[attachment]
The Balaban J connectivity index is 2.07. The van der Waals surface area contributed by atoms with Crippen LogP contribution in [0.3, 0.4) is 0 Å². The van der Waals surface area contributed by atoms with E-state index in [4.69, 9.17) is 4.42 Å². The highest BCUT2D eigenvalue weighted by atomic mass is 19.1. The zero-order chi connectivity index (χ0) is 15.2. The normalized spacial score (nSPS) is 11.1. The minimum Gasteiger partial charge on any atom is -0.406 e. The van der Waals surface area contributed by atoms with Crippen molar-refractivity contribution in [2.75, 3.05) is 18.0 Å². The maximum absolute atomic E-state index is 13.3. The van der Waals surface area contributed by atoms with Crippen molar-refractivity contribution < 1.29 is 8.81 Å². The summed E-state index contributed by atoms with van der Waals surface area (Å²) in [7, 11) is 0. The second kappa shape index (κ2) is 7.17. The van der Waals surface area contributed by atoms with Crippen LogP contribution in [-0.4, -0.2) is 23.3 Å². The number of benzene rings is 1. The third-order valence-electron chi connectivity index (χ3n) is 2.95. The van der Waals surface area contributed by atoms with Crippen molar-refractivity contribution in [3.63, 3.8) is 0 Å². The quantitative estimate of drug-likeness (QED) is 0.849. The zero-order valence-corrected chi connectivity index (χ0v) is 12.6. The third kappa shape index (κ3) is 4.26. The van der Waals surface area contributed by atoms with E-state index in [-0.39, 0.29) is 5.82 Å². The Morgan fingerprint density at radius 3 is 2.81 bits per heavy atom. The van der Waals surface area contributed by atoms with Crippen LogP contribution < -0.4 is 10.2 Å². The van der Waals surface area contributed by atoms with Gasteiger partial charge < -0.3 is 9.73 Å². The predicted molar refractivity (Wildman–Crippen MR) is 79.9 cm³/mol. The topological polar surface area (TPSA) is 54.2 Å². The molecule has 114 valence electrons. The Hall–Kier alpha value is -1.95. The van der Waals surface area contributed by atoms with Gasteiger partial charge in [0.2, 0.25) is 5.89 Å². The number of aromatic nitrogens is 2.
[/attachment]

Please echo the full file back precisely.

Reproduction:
The Balaban J connectivity index is 2.07. The van der Waals surface area contributed by atoms with Crippen LogP contribution in [0.3, 0.4) is 0 Å². The van der Waals surface area contributed by atoms with E-state index in [4.69, 9.17) is 4.42 Å². The highest BCUT2D eigenvalue weighted by atomic mass is 19.1. The zero-order chi connectivity index (χ0) is 15.2. The normalized spacial score (nSPS) is 11.1. The minimum Gasteiger partial charge on any atom is -0.406 e. The van der Waals surface area contributed by atoms with Crippen molar-refractivity contribution in [2.75, 3.05) is 18.0 Å². The maximum absolute atomic E-state index is 13.3. The van der Waals surface area contributed by atoms with Crippen molar-refractivity contribution < 1.29 is 8.81 Å². The summed E-state index contributed by atoms with van der Waals surface area (Å²) in [7, 11) is 0. The second kappa shape index (κ2) is 7.17. The van der Waals surface area contributed by atoms with Crippen LogP contribution in [-0.4, -0.2) is 23.3 Å². The number of benzene rings is 1. The third-order valence-electron chi connectivity index (χ3n) is 2.95. The van der Waals surface area contributed by atoms with Crippen molar-refractivity contribution in [3.63, 3.8) is 0 Å². The quantitative estimate of drug-likeness (QED) is 0.849. The zero-order valence-corrected chi connectivity index (χ0v) is 12.6. The third kappa shape index (κ3) is 4.26. The van der Waals surface area contributed by atoms with E-state index in [-0.39, 0.29) is 5.82 Å². The Morgan fingerprint density at radius 3 is 2.81 bits per heavy atom. The van der Waals surface area contributed by atoms with Crippen LogP contribution < -0.4 is 10.2 Å². The van der Waals surface area contributed by atoms with Gasteiger partial charge < -0.3 is 9.73 Å². The predicted molar refractivity (Wildman–Crippen MR) is 79.9 cm³/mol. The topological polar surface area (TPSA) is 54.2 Å². The molecule has 114 valence electrons. The Hall–Kier alpha value is -1.95. The van der Waals surface area contributed by atoms with Gasteiger partial charge in [0.2, 0.25) is 5.89 Å². The number of aromatic nitrogens is 2.